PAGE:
I, for one, was falling over in unsurprise at how things had turned out. In fact, I would have been more surprised if everyone had happily agreed to my mother’s vacation idea and kept their promises.

The beginning of the planned vacation coincided with my grandfather’s 92nd birthday. We wanted to spend time with him but we didn’t want to entirely lose out on our investment in the cabin in the woods. We decided that instead of immediately going to Wisconsin, we would go to Illinois first and spend a few days with my grandfather and family. Then she and I would drive to Wisconsin by ourselves.

On Voting in the Midterms at my Elementary School

On the morning of November 6th, 2018, it is raining heavily. This is a disappointment to me, because I have a mission to complete that day and I want to complete it as soon as possible. I also can’t help but fear that this terrible weather is a harbinger of a terrible outcome at the end of the day. On the other hand, the day of the last major election had started out beautiful and sunny, but had ended in disaster. The heavy rain the following day had reflected the overall mood of the nation.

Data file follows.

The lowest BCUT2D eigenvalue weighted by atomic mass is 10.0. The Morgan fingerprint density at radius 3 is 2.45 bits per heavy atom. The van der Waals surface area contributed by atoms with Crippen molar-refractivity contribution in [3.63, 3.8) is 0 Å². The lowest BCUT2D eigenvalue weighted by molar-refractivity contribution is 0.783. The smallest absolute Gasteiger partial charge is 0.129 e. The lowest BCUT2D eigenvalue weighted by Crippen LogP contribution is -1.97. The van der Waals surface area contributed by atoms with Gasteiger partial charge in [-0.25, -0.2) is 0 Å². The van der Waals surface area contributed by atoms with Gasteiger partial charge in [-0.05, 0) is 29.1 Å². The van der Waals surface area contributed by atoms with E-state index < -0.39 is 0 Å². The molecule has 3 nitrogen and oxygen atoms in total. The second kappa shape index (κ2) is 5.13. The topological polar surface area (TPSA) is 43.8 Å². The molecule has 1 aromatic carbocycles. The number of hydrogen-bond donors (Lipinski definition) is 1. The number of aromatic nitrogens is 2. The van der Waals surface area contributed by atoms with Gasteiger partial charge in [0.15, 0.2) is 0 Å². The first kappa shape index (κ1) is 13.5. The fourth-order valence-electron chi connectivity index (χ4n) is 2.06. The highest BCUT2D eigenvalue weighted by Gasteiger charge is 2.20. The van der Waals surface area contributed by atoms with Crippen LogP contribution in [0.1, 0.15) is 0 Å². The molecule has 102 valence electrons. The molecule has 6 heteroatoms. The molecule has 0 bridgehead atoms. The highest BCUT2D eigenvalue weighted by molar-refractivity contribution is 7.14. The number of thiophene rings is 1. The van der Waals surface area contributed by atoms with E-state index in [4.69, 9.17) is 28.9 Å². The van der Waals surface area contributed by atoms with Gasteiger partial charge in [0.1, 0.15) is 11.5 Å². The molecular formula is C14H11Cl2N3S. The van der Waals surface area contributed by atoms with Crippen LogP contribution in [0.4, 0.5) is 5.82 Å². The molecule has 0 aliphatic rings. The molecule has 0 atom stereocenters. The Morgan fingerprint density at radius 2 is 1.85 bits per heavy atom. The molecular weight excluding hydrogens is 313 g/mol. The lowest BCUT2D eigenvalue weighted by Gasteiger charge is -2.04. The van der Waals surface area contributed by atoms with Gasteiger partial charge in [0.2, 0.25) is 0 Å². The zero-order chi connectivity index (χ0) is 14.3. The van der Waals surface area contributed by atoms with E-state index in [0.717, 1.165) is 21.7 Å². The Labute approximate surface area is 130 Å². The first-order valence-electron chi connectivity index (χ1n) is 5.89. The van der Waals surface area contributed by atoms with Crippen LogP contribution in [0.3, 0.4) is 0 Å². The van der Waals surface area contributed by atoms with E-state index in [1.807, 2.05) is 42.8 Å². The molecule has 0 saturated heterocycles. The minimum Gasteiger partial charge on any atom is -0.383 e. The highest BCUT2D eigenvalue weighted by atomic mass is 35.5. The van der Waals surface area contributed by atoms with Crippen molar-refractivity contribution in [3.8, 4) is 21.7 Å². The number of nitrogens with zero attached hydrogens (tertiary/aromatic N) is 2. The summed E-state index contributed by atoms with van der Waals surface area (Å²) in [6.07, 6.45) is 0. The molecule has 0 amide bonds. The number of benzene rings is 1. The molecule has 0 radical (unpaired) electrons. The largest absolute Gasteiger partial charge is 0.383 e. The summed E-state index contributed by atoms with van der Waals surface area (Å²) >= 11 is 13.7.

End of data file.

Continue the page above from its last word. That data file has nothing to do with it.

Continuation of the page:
Finally, at around 2pm the rain starts to let up. I put on a rain slicker, and walk out among the puddles and fallen leaves. It’s time for me to vote.

The path I’m walking is a familiar one. My destination is a place I have been to many times before, a place where I spent many days of my childhood. Yet it has been many years since I’ve set foot in the building.

I can’t help but question the wisdom of allowing the public to vote at an elementary school while school is in session. Ten years ago I wouldn’t have thought twice about such a practice, but a spate of national tragedies has made me see things in a horrifying new light. As I walk to my former elementary school to vote, I don’t know that the next day there will be a mass shooting at a bar in California, but if I’d been told that then I would not have been surprised. Mass shootings have become commonplace and expected. Our country has a major gun problem but most of the politicians in power won’t do anything about it. I wrote to a state representative about gun control earlier in the year and was pleasantly surprised to a get a response. I hope to vote for candidates who will advocate for gun control.